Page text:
Angina pectoris is the medical term for chest pain or discomfort due to coronary heart disease. Angina is a symptom of a condition called myocardial ischemia. It occurs when the heart muscle (myocardium) doesn't get as much blood (hence as much oxygen) as it needs. This usually happens because one or more of the heart's arteries (blood vessels that supply blood to the heart muscle) is narrowed or blocked. Insufficient blood supply is called ischemia. Below you may find medications used to treat or help with Angina. More about Angina







Angina Pectoris FAQ

What is angina?

Angina is chest pain or discomfort caused by reduced blood flow to the heart muscles.

What are the types of angina?

The types of angina include stable angina, unstable angina, variant (Prinzmetal's) angina, and microvascular angina.

What are the symptoms of angina?

Angina can cause chest pain or discomfort, pain in the arms, neck, jaw, shoulder, or back, shortness of breath, and nausea.

What are the risk factors for angina?

Risk factors for angina include smoking, high blood pressure, high cholesterol, diabetes, and a sedentary lifestyle.

How is angina diagnosed?

Angina is diagnosed through a physical exam, review of medical history, blood tests, stress test, electrocardiogram, and other imaging tests.

What are the treatment options for angina?

Treatment may include lifestyle changes, medications, angioplasty and stenting, and coronary artery bypass surgery.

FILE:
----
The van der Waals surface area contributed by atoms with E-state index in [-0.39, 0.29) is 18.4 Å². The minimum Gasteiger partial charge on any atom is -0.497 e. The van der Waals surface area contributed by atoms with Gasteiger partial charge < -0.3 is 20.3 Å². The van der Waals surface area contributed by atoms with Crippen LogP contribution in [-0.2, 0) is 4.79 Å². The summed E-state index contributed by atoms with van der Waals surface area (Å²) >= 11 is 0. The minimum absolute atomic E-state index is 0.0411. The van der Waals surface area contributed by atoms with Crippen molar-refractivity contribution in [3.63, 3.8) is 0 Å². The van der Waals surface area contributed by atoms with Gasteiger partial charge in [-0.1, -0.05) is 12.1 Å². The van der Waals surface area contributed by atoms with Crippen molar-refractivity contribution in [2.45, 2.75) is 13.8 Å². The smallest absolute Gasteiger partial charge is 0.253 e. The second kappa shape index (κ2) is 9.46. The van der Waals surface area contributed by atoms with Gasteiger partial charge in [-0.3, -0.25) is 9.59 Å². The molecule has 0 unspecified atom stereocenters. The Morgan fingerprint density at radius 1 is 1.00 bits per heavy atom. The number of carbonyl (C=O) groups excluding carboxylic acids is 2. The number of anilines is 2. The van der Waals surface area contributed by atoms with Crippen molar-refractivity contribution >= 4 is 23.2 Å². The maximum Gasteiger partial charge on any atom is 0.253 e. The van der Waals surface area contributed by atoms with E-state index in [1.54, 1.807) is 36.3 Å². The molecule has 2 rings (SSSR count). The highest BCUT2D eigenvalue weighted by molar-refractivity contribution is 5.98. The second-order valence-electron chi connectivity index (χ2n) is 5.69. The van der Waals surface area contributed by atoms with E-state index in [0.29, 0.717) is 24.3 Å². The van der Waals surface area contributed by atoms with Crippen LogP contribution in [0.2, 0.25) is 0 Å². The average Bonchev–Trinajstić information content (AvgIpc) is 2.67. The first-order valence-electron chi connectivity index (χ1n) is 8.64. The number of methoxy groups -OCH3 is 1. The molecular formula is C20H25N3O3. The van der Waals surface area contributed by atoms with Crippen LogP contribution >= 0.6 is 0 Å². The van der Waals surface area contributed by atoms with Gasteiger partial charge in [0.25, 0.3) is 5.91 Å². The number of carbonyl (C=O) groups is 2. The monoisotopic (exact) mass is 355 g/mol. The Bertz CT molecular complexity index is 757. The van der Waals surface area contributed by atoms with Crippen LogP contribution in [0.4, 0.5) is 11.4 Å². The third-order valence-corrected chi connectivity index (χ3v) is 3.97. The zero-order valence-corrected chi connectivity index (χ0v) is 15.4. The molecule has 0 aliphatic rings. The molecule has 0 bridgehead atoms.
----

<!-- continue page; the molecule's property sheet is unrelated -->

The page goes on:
Can angina be prevented?

Preventive measures for angina include quitting smoking, managing stress, exercising regularly, and maintaining a healthy diet.

Are there medications for angina relief?

Yes, medications such as nitrates, beta blockers, calcium channel blockers, and ACE inhibitors are commonly used to manage angina symptoms.

Is angina a sign of a heart attack?

Angina can be a warning sign of a heart attack, especially if the symptoms are severe, prolonged, or occur at rest.

Is angina life-threatening?

While angina itself is not a heart attack, it indicates an increased risk of heart problems. Seek medical help if you experience angina symptoms.

Is angina the same as a heart attack?

No, angina is chest discomfort caused by reduced blood flow to the heart, while a heart attack is a circulation problem that leads to heart muscle damage.

Can angina be managed without medication?

In some cases, lifestyle changes such as a heart-healthy diet, regular exercise, and stress management can help reduce angina symptoms.

What is the prognosis for angina patients?

With proper treatment and lifestyle modifications, many people with angina are able to lead active, fulfilling lives.

How often does angina occur?

The frequency of angina episodes can vary, from occasional discomfort to frequent episodes that significantly affect daily life.

Can angina lead to complications?

Untreated angina can lead to complications such as heart attack, heart failure, or arrhythmias. It's important to seek medical guidance for proper management.

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